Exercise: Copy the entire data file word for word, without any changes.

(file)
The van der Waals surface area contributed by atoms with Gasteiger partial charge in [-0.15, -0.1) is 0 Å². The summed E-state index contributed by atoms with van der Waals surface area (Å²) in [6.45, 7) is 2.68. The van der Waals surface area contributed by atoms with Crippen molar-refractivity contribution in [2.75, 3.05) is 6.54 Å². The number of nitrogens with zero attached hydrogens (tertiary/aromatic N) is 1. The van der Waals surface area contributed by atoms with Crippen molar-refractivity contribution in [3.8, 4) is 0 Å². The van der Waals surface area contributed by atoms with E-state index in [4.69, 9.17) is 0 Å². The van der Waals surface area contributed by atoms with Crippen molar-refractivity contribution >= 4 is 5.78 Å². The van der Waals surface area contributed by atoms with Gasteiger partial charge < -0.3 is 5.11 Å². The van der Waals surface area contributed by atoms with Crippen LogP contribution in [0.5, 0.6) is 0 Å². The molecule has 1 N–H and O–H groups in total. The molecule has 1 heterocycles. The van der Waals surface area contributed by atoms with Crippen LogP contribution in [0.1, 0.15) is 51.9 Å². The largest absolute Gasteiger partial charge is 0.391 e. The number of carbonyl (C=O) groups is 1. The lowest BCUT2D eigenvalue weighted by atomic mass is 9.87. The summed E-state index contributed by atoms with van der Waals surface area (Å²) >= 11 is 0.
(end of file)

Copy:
The van der Waals surface area contributed by atoms with Gasteiger partial charge in [-0.15, -0.1) is 0 Å². The summed E-state index contributed by atoms with van der Waals surface area (Å²) in [6.45, 7) is 2.68. The van der Waals surface area contributed by atoms with Crippen molar-refractivity contribution in [2.75, 3.05) is 6.54 Å². The number of nitrogens with zero attached hydrogens (tertiary/aromatic N) is 1. The van der Waals surface area contributed by atoms with Crippen molar-refractivity contribution in [3.8, 4) is 0 Å². The van der Waals surface area contributed by atoms with E-state index in [4.69, 9.17) is 0 Å². The van der Waals surface area contributed by atoms with Crippen molar-refractivity contribution >= 4 is 5.78 Å². The van der Waals surface area contributed by atoms with Gasteiger partial charge < -0.3 is 5.11 Å². The van der Waals surface area contributed by atoms with Crippen LogP contribution in [0.5, 0.6) is 0 Å². The molecule has 1 N–H and O–H groups in total. The molecule has 1 heterocycles. The van der Waals surface area contributed by atoms with Crippen LogP contribution in [0.1, 0.15) is 51.9 Å². The largest absolute Gasteiger partial charge is 0.391 e. The number of carbonyl (C=O) groups is 1. The lowest BCUT2D eigenvalue weighted by atomic mass is 9.87. The summed E-state index contributed by atoms with van der Waals surface area (Å²) >= 11 is 0.